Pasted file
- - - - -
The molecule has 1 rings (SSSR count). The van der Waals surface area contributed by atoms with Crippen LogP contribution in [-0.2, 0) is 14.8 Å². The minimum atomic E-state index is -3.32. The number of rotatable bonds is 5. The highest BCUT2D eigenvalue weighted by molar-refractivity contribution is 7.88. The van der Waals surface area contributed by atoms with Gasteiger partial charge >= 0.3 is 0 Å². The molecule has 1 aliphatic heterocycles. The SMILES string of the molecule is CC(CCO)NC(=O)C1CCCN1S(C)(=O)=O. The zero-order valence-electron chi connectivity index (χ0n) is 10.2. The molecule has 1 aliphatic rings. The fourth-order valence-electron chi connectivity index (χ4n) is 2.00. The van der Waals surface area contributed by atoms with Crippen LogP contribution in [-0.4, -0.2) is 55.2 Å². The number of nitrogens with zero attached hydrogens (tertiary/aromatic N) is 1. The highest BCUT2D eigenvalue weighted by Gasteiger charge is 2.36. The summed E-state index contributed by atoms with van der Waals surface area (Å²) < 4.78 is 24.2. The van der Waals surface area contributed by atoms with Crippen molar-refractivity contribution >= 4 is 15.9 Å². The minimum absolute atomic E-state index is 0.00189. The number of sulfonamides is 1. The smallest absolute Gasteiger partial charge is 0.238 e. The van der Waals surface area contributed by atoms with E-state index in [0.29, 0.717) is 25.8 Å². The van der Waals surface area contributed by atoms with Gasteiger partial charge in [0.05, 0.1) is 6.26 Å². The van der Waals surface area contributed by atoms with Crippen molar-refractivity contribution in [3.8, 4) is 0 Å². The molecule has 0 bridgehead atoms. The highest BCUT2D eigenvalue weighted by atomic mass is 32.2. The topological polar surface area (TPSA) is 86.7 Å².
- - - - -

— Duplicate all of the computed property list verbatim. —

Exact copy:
The molecule has 1 rings (SSSR count). The van der Waals surface area contributed by atoms with Crippen LogP contribution in [-0.2, 0) is 14.8 Å². The minimum atomic E-state index is -3.32. The number of rotatable bonds is 5. The highest BCUT2D eigenvalue weighted by molar-refractivity contribution is 7.88. The van der Waals surface area contributed by atoms with Gasteiger partial charge >= 0.3 is 0 Å². The molecule has 1 aliphatic heterocycles. The SMILES string of the molecule is CC(CCO)NC(=O)C1CCCN1S(C)(=O)=O. The zero-order valence-electron chi connectivity index (χ0n) is 10.2. The molecule has 1 aliphatic rings. The fourth-order valence-electron chi connectivity index (χ4n) is 2.00. The van der Waals surface area contributed by atoms with Crippen LogP contribution in [-0.4, -0.2) is 55.2 Å². The number of nitrogens with zero attached hydrogens (tertiary/aromatic N) is 1. The highest BCUT2D eigenvalue weighted by Gasteiger charge is 2.36. The summed E-state index contributed by atoms with van der Waals surface area (Å²) < 4.78 is 24.2. The van der Waals surface area contributed by atoms with Crippen molar-refractivity contribution >= 4 is 15.9 Å². The minimum absolute atomic E-state index is 0.00189. The number of sulfonamides is 1. The smallest absolute Gasteiger partial charge is 0.238 e. The van der Waals surface area contributed by atoms with E-state index in [0.29, 0.717) is 25.8 Å². The van der Waals surface area contributed by atoms with Gasteiger partial charge in [0.05, 0.1) is 6.26 Å². The van der Waals surface area contributed by atoms with Crippen molar-refractivity contribution in [3.8, 4) is 0 Å². The molecule has 0 bridgehead atoms. The highest BCUT2D eigenvalue weighted by atomic mass is 32.2. The topological polar surface area (TPSA) is 86.7 Å².